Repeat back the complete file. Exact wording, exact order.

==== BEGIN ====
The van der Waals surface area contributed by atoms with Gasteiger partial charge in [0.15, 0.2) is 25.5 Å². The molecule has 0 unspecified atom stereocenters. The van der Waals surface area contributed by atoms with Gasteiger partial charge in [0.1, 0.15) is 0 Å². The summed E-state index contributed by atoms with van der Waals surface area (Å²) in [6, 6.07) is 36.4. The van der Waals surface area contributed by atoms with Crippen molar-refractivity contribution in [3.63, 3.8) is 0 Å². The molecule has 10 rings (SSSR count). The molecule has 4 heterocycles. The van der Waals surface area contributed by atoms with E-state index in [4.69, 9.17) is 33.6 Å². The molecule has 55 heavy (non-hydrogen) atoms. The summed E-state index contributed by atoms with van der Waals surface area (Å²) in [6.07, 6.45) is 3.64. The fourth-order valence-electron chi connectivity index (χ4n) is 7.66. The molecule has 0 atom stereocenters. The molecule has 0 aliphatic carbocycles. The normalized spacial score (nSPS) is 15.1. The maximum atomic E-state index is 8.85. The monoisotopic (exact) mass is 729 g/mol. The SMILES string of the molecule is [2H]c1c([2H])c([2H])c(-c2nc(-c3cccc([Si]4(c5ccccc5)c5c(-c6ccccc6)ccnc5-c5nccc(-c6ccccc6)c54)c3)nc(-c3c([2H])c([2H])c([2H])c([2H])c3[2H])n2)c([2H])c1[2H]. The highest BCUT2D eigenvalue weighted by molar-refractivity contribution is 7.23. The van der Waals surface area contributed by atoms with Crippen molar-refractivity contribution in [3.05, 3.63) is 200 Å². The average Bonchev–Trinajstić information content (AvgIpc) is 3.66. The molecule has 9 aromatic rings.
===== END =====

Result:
The van der Waals surface area contributed by atoms with Gasteiger partial charge in [0.15, 0.2) is 25.5 Å². The molecule has 0 unspecified atom stereocenters. The van der Waals surface area contributed by atoms with Gasteiger partial charge in [0.1, 0.15) is 0 Å². The summed E-state index contributed by atoms with van der Waals surface area (Å²) in [6, 6.07) is 36.4. The van der Waals surface area contributed by atoms with Crippen molar-refractivity contribution in [3.63, 3.8) is 0 Å². The molecule has 10 rings (SSSR count). The molecule has 4 heterocycles. The van der Waals surface area contributed by atoms with E-state index in [4.69, 9.17) is 33.6 Å². The molecule has 55 heavy (non-hydrogen) atoms. The summed E-state index contributed by atoms with van der Waals surface area (Å²) in [6.07, 6.45) is 3.64. The fourth-order valence-electron chi connectivity index (χ4n) is 7.66. The molecule has 0 atom stereocenters. The molecule has 0 aliphatic carbocycles. The normalized spacial score (nSPS) is 15.1. The maximum atomic E-state index is 8.85. The monoisotopic (exact) mass is 729 g/mol. The SMILES string of the molecule is [2H]c1c([2H])c([2H])c(-c2nc(-c3cccc([Si]4(c5ccccc5)c5c(-c6ccccc6)ccnc5-c5nccc(-c6ccccc6)c54)c3)nc(-c3c([2H])c([2H])c([2H])c([2H])c3[2H])n2)c([2H])c1[2H]. The highest BCUT2D eigenvalue weighted by molar-refractivity contribution is 7.23. The van der Waals surface area contributed by atoms with Crippen molar-refractivity contribution in [3.05, 3.63) is 200 Å². The average Bonchev–Trinajstić information content (AvgIpc) is 3.66. The molecule has 9 aromatic rings.